Month 4

month_04It’s been four months since you welcomed your bundle of joy into the world, and now the questions and uncertainties about birth have given way to a new set of thoughts.

One that may be present on your mind as you possibly prepare to return to work is the question of how long you intend to breastfeed.

The first and easiest answer to this question is “as long as possible.” Mom and baby may wish to continue the breastfeeding process, which provides valuable, complete nutrition. However, the American Academy of Pediatrics recommends women breastfeed exclusively for the first six months of their babies’ lives and rely on a combination of breastfeeding and other nutrition sources for the first year of life. Doing so protects your baby from stomach problems, such as diarrhea, as well as frequent respiratory tract infections and ear infections to list a few.

Returning to work may not allow you the direct ability to breastfeed, so you may turn to alternative methods, such as breast pumping. This method allows you to pump your breasts while still providing baby with your milk that can be given via a bottle.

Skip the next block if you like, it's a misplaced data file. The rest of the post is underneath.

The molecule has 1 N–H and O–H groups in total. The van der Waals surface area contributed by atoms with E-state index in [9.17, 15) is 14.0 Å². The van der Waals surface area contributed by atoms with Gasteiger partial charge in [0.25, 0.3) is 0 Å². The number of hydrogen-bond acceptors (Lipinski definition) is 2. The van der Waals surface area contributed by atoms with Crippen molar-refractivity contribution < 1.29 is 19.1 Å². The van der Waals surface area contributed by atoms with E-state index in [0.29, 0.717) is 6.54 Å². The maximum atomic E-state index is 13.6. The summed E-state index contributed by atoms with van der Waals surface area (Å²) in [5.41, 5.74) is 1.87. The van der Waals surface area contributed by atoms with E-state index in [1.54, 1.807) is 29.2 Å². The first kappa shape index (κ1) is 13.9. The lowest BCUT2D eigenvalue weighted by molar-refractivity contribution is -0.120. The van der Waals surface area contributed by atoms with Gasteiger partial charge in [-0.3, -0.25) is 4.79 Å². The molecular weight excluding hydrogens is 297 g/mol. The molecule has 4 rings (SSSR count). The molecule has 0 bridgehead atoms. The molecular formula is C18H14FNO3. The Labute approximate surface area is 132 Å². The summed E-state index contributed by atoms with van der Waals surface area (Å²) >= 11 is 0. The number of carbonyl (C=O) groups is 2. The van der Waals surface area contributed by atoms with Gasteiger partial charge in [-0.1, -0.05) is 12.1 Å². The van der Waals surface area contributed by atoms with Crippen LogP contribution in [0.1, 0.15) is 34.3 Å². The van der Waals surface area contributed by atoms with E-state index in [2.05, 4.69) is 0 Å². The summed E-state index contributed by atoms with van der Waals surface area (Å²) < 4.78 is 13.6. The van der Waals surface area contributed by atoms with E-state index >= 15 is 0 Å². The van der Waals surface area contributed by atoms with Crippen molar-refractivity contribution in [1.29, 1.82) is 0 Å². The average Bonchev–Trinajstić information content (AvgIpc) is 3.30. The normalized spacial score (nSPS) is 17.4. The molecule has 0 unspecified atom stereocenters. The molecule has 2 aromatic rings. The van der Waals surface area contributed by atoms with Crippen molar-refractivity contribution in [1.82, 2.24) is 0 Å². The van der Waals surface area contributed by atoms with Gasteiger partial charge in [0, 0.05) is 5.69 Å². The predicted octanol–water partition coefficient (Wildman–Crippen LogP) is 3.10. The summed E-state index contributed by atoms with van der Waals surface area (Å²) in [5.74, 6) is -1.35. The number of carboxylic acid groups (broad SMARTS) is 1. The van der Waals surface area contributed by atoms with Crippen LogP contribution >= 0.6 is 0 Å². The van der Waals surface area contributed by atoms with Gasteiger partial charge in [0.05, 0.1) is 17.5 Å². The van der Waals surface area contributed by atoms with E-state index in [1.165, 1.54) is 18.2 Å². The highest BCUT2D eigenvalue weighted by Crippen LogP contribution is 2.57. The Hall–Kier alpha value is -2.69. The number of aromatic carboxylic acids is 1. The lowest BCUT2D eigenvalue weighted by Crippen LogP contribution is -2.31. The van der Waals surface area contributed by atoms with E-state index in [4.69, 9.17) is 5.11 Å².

As you adjust to the need to breast pump, this may be a good time to speak with your lactation consultant about finding the right breast pump. Because these pumps can be expensive, renting a breast pump can sometimes be an option if purchase is not possible.

Take Time for Yourself

As you continue to breastfeed for your baby, you must take care of yourself as well. It’s important you continue to eat a healthy diet and keep yourself well hydrated since breastfeeding uses additional energy. Include fresh fruits and vegetables in your diet, as well as whole grains. Drink plenty of water, milk and juice to stay hydrated and avoid beverages containing caffeine such as coffee, tea or soft drinks. Your healthcare provider might also recommend supplements, including prenatal vitamins and additional vitamin D to ensure you stay healthy during the breastfeeding experience.

Since breastfeeding uses energy, try to sleep when your child is sleeping or schedule naps throughout the day.


  • Besides eating correctly, other habits can affect the quality of a woman’s breast milk. Smoking, for instance, can decrease the amount of milk a woman produces. Nicotine and other chemicals in cigarettes can also be present in breast milk, so if you smoke, now’s a good time to quit.
  • If you are currently breastfeeding, speak with your physician before taking any over-the-counter or prescription medications, since traces of these medications could be present in your milk and could negatively affect your baby’s health.